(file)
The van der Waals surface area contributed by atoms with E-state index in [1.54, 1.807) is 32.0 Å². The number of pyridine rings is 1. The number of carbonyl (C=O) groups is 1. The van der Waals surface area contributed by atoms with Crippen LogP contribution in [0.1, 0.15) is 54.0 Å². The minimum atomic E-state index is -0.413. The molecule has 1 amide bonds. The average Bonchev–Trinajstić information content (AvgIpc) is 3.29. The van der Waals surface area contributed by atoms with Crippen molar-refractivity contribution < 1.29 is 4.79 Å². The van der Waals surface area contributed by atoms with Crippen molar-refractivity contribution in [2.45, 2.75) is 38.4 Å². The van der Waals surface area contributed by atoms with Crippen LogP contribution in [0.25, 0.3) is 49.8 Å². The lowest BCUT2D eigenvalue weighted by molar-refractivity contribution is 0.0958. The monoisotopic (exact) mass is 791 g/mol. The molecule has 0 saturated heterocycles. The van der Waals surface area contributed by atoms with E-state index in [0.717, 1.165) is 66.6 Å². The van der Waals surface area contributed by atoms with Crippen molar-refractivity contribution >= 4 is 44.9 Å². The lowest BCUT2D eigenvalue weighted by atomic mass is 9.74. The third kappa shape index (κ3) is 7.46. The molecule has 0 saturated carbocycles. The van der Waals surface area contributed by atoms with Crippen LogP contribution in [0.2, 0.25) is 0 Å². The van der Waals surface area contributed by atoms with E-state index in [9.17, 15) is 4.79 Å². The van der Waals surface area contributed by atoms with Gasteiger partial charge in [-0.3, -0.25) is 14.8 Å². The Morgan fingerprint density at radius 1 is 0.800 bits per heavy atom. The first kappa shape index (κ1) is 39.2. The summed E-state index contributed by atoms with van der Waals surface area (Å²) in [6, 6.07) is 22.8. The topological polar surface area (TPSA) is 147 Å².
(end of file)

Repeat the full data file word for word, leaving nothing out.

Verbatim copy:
The van der Waals surface area contributed by atoms with E-state index in [1.54, 1.807) is 32.0 Å². The number of pyridine rings is 1. The number of carbonyl (C=O) groups is 1. The van der Waals surface area contributed by atoms with Crippen LogP contribution in [0.1, 0.15) is 54.0 Å². The minimum atomic E-state index is -0.413. The molecule has 1 amide bonds. The average Bonchev–Trinajstić information content (AvgIpc) is 3.29. The van der Waals surface area contributed by atoms with Crippen molar-refractivity contribution < 1.29 is 4.79 Å². The van der Waals surface area contributed by atoms with Crippen molar-refractivity contribution in [2.45, 2.75) is 38.4 Å². The van der Waals surface area contributed by atoms with Crippen LogP contribution in [0.25, 0.3) is 49.8 Å². The lowest BCUT2D eigenvalue weighted by molar-refractivity contribution is 0.0958. The monoisotopic (exact) mass is 791 g/mol. The molecule has 0 saturated heterocycles. The van der Waals surface area contributed by atoms with E-state index in [0.717, 1.165) is 66.6 Å². The van der Waals surface area contributed by atoms with Crippen molar-refractivity contribution >= 4 is 44.9 Å². The lowest BCUT2D eigenvalue weighted by atomic mass is 9.74. The third kappa shape index (κ3) is 7.46. The molecule has 0 saturated carbocycles. The van der Waals surface area contributed by atoms with Crippen LogP contribution in [0.2, 0.25) is 0 Å². The van der Waals surface area contributed by atoms with E-state index in [9.17, 15) is 4.79 Å². The van der Waals surface area contributed by atoms with Gasteiger partial charge in [-0.3, -0.25) is 14.8 Å². The Morgan fingerprint density at radius 1 is 0.800 bits per heavy atom. The first kappa shape index (κ1) is 39.2. The summed E-state index contributed by atoms with van der Waals surface area (Å²) in [6, 6.07) is 22.8. The topological polar surface area (TPSA) is 147 Å².